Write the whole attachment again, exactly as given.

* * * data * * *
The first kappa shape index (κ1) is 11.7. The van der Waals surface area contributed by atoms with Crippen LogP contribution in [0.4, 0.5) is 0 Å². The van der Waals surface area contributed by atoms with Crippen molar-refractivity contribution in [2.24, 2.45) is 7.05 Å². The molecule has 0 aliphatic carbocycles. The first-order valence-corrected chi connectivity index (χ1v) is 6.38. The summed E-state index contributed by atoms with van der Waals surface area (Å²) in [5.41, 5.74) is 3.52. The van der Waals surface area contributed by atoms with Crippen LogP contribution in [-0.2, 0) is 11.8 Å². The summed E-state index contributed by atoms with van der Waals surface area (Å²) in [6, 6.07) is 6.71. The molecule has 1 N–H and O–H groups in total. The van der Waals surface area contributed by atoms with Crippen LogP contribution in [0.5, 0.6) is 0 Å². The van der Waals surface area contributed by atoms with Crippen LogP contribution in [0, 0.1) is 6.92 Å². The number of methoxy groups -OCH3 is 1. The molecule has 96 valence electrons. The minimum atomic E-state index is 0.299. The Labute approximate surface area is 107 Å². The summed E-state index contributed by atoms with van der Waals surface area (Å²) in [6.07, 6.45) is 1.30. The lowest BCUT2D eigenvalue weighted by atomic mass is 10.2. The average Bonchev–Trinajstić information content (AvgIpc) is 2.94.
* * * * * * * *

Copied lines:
The first kappa shape index (κ1) is 11.7. The van der Waals surface area contributed by atoms with Crippen LogP contribution in [0.4, 0.5) is 0 Å². The van der Waals surface area contributed by atoms with Crippen molar-refractivity contribution in [2.24, 2.45) is 7.05 Å². The molecule has 0 aliphatic carbocycles. The first-order valence-corrected chi connectivity index (χ1v) is 6.38. The summed E-state index contributed by atoms with van der Waals surface area (Å²) in [5.41, 5.74) is 3.52. The van der Waals surface area contributed by atoms with Crippen LogP contribution in [-0.2, 0) is 11.8 Å². The summed E-state index contributed by atoms with van der Waals surface area (Å²) in [6, 6.07) is 6.71. The molecule has 1 N–H and O–H groups in total. The van der Waals surface area contributed by atoms with Crippen LogP contribution in [0.5, 0.6) is 0 Å². The van der Waals surface area contributed by atoms with Crippen LogP contribution in [0, 0.1) is 6.92 Å². The number of methoxy groups -OCH3 is 1. The molecule has 96 valence electrons. The minimum atomic E-state index is 0.299. The Labute approximate surface area is 107 Å². The summed E-state index contributed by atoms with van der Waals surface area (Å²) in [6.07, 6.45) is 1.30. The lowest BCUT2D eigenvalue weighted by atomic mass is 10.2. The average Bonchev–Trinajstić information content (AvgIpc) is 2.94.